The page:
Identification of the steroid fatty acid ester conjugates formed in vivo in Mytilus edulis as a result of exposure to estrogens

Labadie, Pierre, Peck, Mika, Minier, Christophe and Hill, Elizabeth M (2007) Identification of the steroid fatty acid ester conjugates formed in vivo in Mytilus edulis as a result of exposure to estrogens. Steroids, 72 (1). pp. 41-49. ISSN 0039-128X

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Vertebrate-type sex steroids have been detected in a number of mollusk species and may play a role in the reproductive physiology of the animal. Mollusks are also exposed to exogenous estrogenic steroids that are present in sewage effluents, and these may add to the estrogenic burden of exposed animals. We investigated the uptake of estrogens in the blue mussel, Mytlius edulis and report for the first time the identity of estrogen fatty acid ester metabolites formed in vivo in an invertebrate. We exposed mussels to waterborne radiolabeled [14C]-17ß-estradiol (E2) or estrone (E1) and determined the nature of their metabolites using radio-HPLC and mass spectrometry (MS). After 13 days of exposure to 10 ng/L E2, concentrations of radiolabeled residues were 2428-fold higher in M. edulis soft tissues compared with the ambient water concentration of E2. All the E2 residues in the mussel were present as a lipophilic ester which, in depuration studies, had a half-life of 8.3 days. Exposure of mussels to [14C]-E1 (70 ng/L) resulted in formation of a similar lipophilic metabolite that after hydrolysis released [14C]-E2. Tandem MSMS analyses of the purified steroid ester fraction isolated from mussels exposed to either E2 or E1 revealed that they had the same composition and comprised C16:0, C16:1 and C16:2 esters of E2. This work reveals that in vivo E1 is rapidly metabolized to E2 in mussels prior to conjugation to C16 fatty acid esters, proving that C17-ketoreductase and C16 fatty acid acyl-CoA:E2 acyltransferase are important enzymes for the metabolism of estrogens in M. edulis.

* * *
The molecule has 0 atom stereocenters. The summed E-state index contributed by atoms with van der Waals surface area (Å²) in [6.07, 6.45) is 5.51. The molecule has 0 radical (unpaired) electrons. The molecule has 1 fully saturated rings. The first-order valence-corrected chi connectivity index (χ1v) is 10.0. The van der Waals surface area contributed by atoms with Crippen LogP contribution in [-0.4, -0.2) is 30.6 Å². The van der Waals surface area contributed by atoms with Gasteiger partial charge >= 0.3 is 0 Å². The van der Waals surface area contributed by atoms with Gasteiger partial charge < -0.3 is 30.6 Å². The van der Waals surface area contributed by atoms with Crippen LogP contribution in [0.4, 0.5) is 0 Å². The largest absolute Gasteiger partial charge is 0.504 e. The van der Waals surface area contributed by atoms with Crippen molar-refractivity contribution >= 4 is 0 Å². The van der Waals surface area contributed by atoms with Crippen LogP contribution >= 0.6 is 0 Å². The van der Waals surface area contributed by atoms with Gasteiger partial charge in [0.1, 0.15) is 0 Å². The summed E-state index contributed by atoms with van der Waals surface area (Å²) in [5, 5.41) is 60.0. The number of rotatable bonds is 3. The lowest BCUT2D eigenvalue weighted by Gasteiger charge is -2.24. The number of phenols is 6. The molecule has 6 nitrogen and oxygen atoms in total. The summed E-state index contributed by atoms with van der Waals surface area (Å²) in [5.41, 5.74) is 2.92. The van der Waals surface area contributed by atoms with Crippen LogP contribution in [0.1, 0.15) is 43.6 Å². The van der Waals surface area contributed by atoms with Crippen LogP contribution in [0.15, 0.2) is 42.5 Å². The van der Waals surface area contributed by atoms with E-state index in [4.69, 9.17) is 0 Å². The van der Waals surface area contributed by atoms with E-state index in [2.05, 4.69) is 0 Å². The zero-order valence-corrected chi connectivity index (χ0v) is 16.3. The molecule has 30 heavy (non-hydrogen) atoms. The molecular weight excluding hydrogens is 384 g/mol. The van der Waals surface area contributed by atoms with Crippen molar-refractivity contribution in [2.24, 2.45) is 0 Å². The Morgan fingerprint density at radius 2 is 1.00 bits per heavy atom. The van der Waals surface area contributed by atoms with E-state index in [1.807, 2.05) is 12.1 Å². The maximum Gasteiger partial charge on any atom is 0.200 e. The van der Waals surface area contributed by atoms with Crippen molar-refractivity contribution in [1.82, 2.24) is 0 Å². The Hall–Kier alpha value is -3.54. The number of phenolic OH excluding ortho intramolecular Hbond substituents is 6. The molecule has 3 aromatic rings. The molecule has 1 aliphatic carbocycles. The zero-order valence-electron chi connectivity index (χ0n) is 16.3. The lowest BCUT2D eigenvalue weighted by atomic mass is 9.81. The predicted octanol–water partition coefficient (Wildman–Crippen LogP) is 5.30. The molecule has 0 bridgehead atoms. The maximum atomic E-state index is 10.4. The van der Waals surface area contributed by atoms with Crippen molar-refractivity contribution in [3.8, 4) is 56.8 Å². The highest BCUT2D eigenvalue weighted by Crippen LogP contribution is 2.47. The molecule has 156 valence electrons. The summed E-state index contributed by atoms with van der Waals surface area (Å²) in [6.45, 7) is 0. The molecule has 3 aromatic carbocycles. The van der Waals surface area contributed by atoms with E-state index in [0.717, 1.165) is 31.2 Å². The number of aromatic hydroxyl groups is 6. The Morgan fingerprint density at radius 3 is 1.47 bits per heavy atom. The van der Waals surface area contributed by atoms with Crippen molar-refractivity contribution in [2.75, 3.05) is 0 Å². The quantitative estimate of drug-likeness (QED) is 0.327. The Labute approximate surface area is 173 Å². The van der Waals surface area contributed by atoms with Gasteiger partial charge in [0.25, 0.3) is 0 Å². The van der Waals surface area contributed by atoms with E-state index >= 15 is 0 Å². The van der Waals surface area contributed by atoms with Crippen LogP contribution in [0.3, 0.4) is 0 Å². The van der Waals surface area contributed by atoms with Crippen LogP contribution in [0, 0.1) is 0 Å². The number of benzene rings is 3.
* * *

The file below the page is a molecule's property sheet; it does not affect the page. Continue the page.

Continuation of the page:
Item Type: Article
Additional Information: First identification of the metabolites of estrogens formed in mussels exposed to environmental concentrations of estrogens. MP designed and carried out lab analysis and wrote paper with EH & LP. LP carried out GCMS analysis.
Schools and Departments: School of Life Sciences > Evolution, Behaviour and Environment
Depositing User: Mika Peck
Date Deposited: 06 Feb 2012 18:20
Last Modified: 20 Mar 2012 10:12
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